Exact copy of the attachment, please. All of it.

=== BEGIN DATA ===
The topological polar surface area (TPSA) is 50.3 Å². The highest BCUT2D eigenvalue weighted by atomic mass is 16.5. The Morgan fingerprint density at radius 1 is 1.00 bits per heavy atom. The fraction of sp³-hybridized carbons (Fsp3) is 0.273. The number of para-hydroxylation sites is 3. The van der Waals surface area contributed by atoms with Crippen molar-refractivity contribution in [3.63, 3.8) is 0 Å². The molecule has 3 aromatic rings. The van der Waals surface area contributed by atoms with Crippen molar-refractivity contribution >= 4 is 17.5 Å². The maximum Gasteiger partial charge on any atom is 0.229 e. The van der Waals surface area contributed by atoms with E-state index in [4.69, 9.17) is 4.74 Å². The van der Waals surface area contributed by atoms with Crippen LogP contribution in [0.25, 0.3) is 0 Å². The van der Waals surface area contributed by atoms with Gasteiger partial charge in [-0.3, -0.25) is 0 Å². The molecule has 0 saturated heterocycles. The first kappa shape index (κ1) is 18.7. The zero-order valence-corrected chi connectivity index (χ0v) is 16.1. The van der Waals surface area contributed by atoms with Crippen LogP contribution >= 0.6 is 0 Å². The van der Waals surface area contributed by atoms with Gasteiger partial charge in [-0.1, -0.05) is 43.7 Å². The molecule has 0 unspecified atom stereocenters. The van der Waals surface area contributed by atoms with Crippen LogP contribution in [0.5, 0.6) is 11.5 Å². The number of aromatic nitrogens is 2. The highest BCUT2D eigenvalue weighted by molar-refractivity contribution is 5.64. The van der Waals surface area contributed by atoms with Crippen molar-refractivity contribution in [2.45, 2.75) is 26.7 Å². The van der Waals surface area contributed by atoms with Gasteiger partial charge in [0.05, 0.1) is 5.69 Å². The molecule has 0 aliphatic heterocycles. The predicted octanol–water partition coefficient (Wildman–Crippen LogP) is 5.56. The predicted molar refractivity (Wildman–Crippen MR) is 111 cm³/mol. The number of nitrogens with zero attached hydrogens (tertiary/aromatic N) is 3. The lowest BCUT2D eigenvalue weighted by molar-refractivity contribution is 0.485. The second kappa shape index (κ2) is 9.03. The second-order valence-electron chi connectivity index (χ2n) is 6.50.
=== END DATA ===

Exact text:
The topological polar surface area (TPSA) is 50.3 Å². The highest BCUT2D eigenvalue weighted by atomic mass is 16.5. The Morgan fingerprint density at radius 1 is 1.00 bits per heavy atom. The fraction of sp³-hybridized carbons (Fsp3) is 0.273. The number of para-hydroxylation sites is 3. The van der Waals surface area contributed by atoms with Crippen molar-refractivity contribution in [3.63, 3.8) is 0 Å². The molecule has 3 aromatic rings. The van der Waals surface area contributed by atoms with Crippen molar-refractivity contribution >= 4 is 17.5 Å². The maximum Gasteiger partial charge on any atom is 0.229 e. The van der Waals surface area contributed by atoms with E-state index in [4.69, 9.17) is 4.74 Å². The van der Waals surface area contributed by atoms with Crippen LogP contribution in [0.25, 0.3) is 0 Å². The van der Waals surface area contributed by atoms with Gasteiger partial charge in [-0.3, -0.25) is 0 Å². The molecule has 0 saturated heterocycles. The first kappa shape index (κ1) is 18.7. The zero-order valence-corrected chi connectivity index (χ0v) is 16.1. The van der Waals surface area contributed by atoms with Crippen LogP contribution >= 0.6 is 0 Å². The van der Waals surface area contributed by atoms with Gasteiger partial charge in [-0.1, -0.05) is 43.7 Å². The molecule has 0 unspecified atom stereocenters. The van der Waals surface area contributed by atoms with Crippen LogP contribution in [0.5, 0.6) is 11.5 Å². The number of aromatic nitrogens is 2. The highest BCUT2D eigenvalue weighted by molar-refractivity contribution is 5.64. The van der Waals surface area contributed by atoms with Crippen molar-refractivity contribution in [2.45, 2.75) is 26.7 Å². The van der Waals surface area contributed by atoms with Gasteiger partial charge in [0.05, 0.1) is 5.69 Å². The molecule has 0 aliphatic heterocycles. The predicted octanol–water partition coefficient (Wildman–Crippen LogP) is 5.56. The predicted molar refractivity (Wildman–Crippen MR) is 111 cm³/mol. The number of nitrogens with zero attached hydrogens (tertiary/aromatic N) is 3. The lowest BCUT2D eigenvalue weighted by molar-refractivity contribution is 0.485. The second kappa shape index (κ2) is 9.03. The second-order valence-electron chi connectivity index (χ2n) is 6.50.